PETALING JAYA (THE STAR ONLINE/ASIA NEW NETWORK): As the downward pressure on the ringgit mounts, Bank Negara has adopted gentle suasion methods to stem the decline.
Senior executives of the central bank have had briefings with foreign exchange dealers from local and foreign financial institutions this week discouraging them from entering into transactions that result in selling the ringgit.
This comes as dealers get offers to enter into a "put" option for the ringgit at four to the US dollar over a period of between three and six months.
What this effectively means is that the counter party has taken the view that the ringgit will go to RM4 against the US dollar in three months and is prepared to take delivery from the dealer at that price when the time comes.
"If the ringgit hits RM4 against the US dollar, a lot of dealers stand to make a lot of money," said a currency strategist.
The appeal by Bank Negara is part of a measure to defend the ringgit, which slid to a fresh 17-year low on Thursday as a political storm intensified over the finances of debt-ridden 1Malaysia Development Bhd. and Prime Minister Najib Razak.
The currency hit an intraday low of 3.828 against the US dollar on Thursday, before settling at 3.8190. It was little changed on Friday morning.
Dealers told The Star that the central bank had in a recent briefing with them reiterated its stand that the ringgit would not be pegged against the US dollar, and that its value would be determined largely by market forces. Bank Negara had, however, expressed its concern that the ringgit had weakened far beyond Malaysia's economic fundamentals.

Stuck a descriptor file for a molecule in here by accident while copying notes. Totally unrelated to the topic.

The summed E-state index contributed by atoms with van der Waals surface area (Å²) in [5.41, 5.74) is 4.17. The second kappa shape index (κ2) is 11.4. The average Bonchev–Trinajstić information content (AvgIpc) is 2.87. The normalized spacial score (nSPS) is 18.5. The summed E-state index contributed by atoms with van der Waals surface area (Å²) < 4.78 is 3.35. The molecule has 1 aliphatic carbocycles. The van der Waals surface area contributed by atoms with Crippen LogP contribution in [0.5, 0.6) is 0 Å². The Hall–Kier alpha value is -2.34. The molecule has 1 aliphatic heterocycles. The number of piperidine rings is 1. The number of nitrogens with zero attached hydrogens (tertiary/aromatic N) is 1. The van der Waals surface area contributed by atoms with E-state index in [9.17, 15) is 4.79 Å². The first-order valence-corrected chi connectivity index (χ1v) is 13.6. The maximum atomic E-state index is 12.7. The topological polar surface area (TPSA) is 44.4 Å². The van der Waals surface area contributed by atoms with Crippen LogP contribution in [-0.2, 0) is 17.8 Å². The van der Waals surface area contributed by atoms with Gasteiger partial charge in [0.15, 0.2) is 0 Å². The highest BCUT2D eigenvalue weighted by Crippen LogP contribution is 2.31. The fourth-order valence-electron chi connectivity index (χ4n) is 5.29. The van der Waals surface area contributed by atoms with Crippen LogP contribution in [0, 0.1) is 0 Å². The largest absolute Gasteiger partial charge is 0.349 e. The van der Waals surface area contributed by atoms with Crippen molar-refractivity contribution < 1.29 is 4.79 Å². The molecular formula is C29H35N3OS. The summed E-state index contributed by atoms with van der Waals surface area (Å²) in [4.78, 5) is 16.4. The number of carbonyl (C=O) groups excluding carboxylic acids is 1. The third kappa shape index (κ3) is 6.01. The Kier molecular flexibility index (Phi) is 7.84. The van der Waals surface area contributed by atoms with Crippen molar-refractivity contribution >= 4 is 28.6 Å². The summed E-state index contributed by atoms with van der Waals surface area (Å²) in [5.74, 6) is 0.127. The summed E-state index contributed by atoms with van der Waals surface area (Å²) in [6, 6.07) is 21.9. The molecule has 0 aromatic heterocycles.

Given the prevailing global economic conditions, the central bank argued that the "fair value" of the ringgit should be around 3.65 against the US dollar, according to dealers who had attended the briefing with Bank Negara.
Year-to-date, the ringgit has lost about 8.4 per cent against the US dollar, making it the worst-performing currency in Asia.
With Malaysia's forex reserves on a declining trend, currency strategists said it was not surprising that Bank Negara would resort to other measures such as appealing to dealers to support the ringgit.
Malaysia's currency reserves fell US$5 billion in the two weeks to July 5 as the central bank defended the ringgit and analysts estimate a lot more could have been spent since as the political storm around Mr Najib intensified.
"The significant decline in foreign reserves has put a constraint on Bank Negara's initiative to defend the ringgit, hence the central bank will have to adopt other means to double up the effort," Saktiandi Supaat, head of forex research at Malayan Banking Bhd in Singapore, said over the phone.
The pressure on the ringgit is compounded by ann impending US interest rate hike, which has been causing massive capital outflows from emerging economies like Malaysia, and the country's exposure to weak commodity prices such as that for crude oil, liquefied natural gas and crude palm oil.
Reuters recently quoted Chua Hak Bin, Singapore-based head of emerging Asia economics at Bank of America Merrill Lynch, as saying that the ringgit could weaken to 3.86 by end-2015 and 4.05 by end-2016 against the US dollar.
"You can try to stabilise the ringgit, but ultimately, I don't think it can stand the correction. They will have to adjust to whatever new equilibrium," Mr Chua had told the newswire.